NOV 05, 2022 6:00 AM PDT

Researchers Develop Edible QR Codes

Credit: Pixabay

In a recent study that will be presented at The 35th Annual ACM Symposium on User Interface Software and Technology, a team of researchers from Osaka University in Japan have developed a method to print edible QR codes within cookies. This study holds the potential to improve food traceability and safety as it allows consumers to see a food’s ingredients and where it originated from, as well. Some advantages to this method are the code doesn’t change the outer appearance or flavor of the cookie, and the code can be seen with a backlight.

"Many foods can now be produced using 3D printers," said Yamato Miyatake, who is a software engineer at Bosch Japan, and lead author of the study. "We realized that the insides of edible objects such as cookies could be printed to contain patterns of empty spaces so that, when you shine a light from behind the cookie, a QR code becomes visible and can be read using a cellphone."

QR codes are typically used as tags, and since these codes are part of the cookie itself, the data is available to consumers, retailers, and producers all the way from the factory to the consumer’s stomach.

"Our 3D printing method is a great example of the digital transformation of foods, which we hope will improve food traceability and safety," said Kosuke Sato, who is a co-author on the study. "This technology can also be used to provide novel food experiences through augmented reality, which is an exciting new field in the food industry."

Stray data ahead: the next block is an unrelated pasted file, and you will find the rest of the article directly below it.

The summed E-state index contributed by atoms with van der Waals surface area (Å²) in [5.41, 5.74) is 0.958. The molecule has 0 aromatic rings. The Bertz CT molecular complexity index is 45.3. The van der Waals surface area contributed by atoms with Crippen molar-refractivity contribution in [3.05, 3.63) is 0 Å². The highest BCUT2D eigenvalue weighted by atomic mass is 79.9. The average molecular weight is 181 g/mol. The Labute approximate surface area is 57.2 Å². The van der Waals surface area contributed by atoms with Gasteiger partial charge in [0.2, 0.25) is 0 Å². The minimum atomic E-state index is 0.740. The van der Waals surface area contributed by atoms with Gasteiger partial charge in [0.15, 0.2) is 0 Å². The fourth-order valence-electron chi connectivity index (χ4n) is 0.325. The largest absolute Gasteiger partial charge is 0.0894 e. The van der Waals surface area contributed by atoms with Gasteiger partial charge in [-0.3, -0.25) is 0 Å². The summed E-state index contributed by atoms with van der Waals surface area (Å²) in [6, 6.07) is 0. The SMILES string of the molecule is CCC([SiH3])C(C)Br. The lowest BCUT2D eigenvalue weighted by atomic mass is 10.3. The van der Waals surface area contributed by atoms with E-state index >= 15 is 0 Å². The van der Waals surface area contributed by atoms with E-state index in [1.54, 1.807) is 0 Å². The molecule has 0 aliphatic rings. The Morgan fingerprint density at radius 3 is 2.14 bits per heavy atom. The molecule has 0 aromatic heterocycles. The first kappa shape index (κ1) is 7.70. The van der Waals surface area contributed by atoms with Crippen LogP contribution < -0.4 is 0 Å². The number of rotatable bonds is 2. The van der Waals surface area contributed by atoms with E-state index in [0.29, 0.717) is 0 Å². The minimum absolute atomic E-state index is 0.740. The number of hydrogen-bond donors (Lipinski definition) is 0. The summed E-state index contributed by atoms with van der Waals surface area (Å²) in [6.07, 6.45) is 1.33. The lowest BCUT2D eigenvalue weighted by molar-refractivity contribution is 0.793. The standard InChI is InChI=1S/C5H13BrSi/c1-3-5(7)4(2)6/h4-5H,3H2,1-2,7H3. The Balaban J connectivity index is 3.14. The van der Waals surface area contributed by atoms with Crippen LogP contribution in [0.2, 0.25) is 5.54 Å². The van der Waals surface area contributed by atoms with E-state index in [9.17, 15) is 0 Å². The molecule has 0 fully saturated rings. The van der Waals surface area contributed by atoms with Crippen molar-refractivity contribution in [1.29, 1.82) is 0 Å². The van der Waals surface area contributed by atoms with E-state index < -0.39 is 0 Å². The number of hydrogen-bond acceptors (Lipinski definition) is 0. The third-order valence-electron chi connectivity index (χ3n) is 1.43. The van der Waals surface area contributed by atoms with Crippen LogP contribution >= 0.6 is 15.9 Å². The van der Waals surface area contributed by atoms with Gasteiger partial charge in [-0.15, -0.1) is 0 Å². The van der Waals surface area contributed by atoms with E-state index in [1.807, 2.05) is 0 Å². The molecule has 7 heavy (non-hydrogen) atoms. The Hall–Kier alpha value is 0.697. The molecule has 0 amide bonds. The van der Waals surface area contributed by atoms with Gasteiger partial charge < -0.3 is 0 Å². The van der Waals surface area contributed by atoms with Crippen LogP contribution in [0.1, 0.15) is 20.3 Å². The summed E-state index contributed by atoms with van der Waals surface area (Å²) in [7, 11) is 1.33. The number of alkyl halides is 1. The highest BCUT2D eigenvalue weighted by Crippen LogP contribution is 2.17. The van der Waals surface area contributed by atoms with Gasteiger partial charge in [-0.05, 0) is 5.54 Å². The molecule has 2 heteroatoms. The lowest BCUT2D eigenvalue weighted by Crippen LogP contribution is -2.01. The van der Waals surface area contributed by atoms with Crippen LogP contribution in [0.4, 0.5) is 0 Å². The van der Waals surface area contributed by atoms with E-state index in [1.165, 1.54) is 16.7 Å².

One goal of this study is waste reduction, as both the packaging and tags contribute to waste worldwide. Widespread use of this new technology could result in a cleaner future.

Sources: Research at Osaka University

As always, keep doing science & keep looking up!

About the Author
Master's (MA/MS/Other)
Laurence Tognetti is a six-year USAF Veteran who earned both a BSc and MSc from the School of Earth and Space Exploration at Arizona State University. Laurence is extremely passionate about outer space and science communication, and is the author of "Outer Solar System Moons: Your Personal 3D Journey".
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